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Clin Infect Dis. 2014 Jul 15;59(2):193-205. doi: 10.1093/cid/ciu220. Epub 2014 Apr 11.

Azithromycin versus doxycycline for the treatment of genital chlamydia infection: a meta-analysis of randomized controlled trials.

Author information

1
Centre for Epidemiology and Biostatistics, Melbourne School of Population and Global Health, University of Melbourne.
2
Murdoch Children's Research Institute, Parkville.
3
Kirby Institute, University of New South Wales, Sydney.
4
Centre for Epidemiology and Biostatistics, Melbourne School of Population and Global Health, University of Melbourne Murdoch Children's Research Institute, Parkville.
5
Sexual Health Unit, Melbourne School of Population and Global Health Melbourne, University of Melbourne Melbourne Sexual Health Centre, Melbourne, Australia.
6
Melbourne Sexual Health Centre, Melbourne, Australia.

Abstract

BACKGROUND:

There has been recent debate questioning the efficacy of azithromycin for the treatment of urogenital chlamydia infection. We conducted a meta-analysis to compare the efficacy of 1 g azithromycin with 100 mg doxycycline twice daily (7 days) for the treatment of urogenital chlamydia infection.

METHODS:

Medline, PubMed, Embase, Cochrane Controlled Trials Register, Cochrane reviews, and Cumulative Index to Nursing and Allied Health Literature were searched until 31 December 2013. Randomized controlled trials comparing azithromycin with doxycycline for the treatment of genital chlamydia with evaluation of microbiological cure within 3 months of treatment were included. Sex, diagnostic test, follow-up time, attrition, patient symptomatic status, and microbiological cure were extracted. The primary outcome was the difference in efficacy at final follow-up. Study bias was quantitatively and qualitatively summarized.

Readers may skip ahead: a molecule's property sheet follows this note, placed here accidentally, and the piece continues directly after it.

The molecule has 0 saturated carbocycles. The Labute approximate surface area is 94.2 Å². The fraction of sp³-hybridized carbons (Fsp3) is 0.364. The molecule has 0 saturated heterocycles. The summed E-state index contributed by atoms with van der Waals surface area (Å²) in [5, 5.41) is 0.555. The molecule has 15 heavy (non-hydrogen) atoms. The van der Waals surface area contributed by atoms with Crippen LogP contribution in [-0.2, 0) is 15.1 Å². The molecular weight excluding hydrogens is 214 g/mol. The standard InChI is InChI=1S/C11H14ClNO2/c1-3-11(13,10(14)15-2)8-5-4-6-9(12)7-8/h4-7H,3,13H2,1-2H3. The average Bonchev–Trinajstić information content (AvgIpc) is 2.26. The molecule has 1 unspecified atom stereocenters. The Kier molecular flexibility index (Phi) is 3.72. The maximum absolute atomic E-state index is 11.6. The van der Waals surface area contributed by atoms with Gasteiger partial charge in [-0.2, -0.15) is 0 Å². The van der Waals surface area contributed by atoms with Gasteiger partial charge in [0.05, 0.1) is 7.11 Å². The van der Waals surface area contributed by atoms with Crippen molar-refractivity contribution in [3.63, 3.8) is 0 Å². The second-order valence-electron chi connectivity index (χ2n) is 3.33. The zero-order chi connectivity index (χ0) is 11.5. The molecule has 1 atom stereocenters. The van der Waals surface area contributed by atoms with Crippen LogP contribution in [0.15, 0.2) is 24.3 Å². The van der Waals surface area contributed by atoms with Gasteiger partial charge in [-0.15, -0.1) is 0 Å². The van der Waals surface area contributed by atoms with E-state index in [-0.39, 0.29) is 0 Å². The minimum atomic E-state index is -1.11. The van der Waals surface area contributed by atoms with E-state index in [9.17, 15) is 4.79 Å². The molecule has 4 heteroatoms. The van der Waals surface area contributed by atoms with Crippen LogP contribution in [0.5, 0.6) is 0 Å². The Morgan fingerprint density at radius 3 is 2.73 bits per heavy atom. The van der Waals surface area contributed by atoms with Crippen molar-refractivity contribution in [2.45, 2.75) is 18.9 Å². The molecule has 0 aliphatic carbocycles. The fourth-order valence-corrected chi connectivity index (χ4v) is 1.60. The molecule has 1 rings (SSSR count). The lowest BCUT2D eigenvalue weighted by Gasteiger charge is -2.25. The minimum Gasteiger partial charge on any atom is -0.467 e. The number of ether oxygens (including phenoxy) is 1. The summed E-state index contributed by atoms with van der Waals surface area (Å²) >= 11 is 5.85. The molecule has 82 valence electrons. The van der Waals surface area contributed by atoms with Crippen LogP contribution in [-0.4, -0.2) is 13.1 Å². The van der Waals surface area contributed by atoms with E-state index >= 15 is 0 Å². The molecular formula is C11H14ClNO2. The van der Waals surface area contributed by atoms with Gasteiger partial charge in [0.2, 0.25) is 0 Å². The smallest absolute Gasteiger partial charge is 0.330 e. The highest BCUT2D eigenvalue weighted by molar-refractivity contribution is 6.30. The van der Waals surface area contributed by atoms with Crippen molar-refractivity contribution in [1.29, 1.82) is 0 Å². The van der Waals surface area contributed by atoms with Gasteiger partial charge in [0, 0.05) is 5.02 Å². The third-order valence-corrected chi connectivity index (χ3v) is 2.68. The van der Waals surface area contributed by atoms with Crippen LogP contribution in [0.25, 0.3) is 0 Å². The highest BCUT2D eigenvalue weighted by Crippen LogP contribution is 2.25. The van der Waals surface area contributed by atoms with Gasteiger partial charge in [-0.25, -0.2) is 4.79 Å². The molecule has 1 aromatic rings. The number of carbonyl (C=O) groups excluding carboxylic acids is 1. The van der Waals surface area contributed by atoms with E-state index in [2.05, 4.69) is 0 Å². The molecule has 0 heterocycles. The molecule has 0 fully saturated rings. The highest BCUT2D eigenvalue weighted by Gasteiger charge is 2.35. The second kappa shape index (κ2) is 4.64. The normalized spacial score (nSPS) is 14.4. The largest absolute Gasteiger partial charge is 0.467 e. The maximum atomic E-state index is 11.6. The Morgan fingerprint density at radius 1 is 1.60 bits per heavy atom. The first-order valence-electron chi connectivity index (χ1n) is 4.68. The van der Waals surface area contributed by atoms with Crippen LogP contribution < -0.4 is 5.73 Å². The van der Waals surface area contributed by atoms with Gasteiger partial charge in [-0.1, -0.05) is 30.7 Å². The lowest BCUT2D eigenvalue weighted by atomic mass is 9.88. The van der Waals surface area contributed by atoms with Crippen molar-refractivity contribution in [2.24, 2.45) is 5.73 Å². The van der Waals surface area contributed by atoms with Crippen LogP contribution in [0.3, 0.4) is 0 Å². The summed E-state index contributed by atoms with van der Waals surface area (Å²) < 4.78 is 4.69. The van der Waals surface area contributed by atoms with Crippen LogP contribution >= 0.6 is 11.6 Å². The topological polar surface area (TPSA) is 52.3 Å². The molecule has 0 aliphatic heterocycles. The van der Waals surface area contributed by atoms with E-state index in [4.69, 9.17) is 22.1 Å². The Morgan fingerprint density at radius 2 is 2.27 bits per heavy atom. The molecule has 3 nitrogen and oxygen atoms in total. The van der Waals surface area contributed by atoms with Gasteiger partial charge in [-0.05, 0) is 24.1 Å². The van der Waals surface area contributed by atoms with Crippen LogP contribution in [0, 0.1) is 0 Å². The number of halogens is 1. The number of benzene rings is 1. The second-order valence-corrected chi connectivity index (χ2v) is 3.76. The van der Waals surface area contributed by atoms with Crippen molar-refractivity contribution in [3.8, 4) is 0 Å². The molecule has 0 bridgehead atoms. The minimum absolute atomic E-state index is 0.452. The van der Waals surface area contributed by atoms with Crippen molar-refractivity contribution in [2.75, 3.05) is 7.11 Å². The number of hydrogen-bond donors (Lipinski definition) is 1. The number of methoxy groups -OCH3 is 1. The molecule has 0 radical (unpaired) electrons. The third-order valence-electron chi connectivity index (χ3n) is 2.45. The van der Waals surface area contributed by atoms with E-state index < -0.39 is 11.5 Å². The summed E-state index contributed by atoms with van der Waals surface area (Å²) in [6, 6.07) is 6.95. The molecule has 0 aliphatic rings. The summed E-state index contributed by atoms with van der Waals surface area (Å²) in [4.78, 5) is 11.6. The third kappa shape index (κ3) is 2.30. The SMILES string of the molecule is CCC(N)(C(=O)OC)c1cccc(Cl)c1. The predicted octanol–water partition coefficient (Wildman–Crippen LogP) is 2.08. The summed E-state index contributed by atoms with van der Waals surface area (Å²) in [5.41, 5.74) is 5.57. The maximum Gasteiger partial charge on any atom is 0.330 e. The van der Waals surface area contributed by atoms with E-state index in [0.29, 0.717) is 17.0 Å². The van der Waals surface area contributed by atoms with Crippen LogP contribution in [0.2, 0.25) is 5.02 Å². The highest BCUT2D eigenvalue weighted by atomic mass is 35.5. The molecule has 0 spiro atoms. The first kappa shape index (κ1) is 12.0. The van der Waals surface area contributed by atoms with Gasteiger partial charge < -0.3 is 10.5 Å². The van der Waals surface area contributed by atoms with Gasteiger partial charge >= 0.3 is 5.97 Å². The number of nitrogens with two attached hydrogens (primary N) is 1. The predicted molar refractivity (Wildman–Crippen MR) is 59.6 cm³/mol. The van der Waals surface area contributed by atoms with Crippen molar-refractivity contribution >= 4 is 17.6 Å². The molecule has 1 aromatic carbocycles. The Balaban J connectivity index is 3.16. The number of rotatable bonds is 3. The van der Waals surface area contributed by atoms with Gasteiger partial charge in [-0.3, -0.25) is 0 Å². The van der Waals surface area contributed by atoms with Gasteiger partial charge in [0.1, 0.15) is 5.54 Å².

RESULTS:

Twenty-three studies were included evaluating 1147 and 912 patients for azithromycin and doxycycline, respectively. We found a pooled efficacy difference in favor of doxycycline of 1.5% (95% confidence interval [CI], -.1% to 3.1%; I(2) = 1.9%; P = .435; random effects) to 2.6% (95% CI, .5%-4.7%; fixed effects). Subgroup analyses showed that the fixed effects pooled efficacy difference for symptomatic men was 7.4% (95% CI, 2.0%-12.9%), and the random effects was 5.5% (95% CI, -1.4% to 12.4%).

CONCLUSIONS:

There may be a small increased efficacy of up to 3% for doxycycline compared with azithromycin for the treatment of urogenital chlamydia and about 7% increased efficacy for doxycycline for the treatment of symptomatic urethral infection in men. However, the quality of the evidence varies considerably, with few double-blind placebo-controlled trials conducted. Given increasing concern about potential azithromycin failure, further well-designed and statistically powered double-blind, placebo-controlled trials are needed.

KEYWORDS:

azithromycin; doxycycline; genital chlamydia; meta-analysis; treatment efficacy

PMID:
24729507
DOI:
10.1093/cid/ciu220
[Indexed for MEDLINE]

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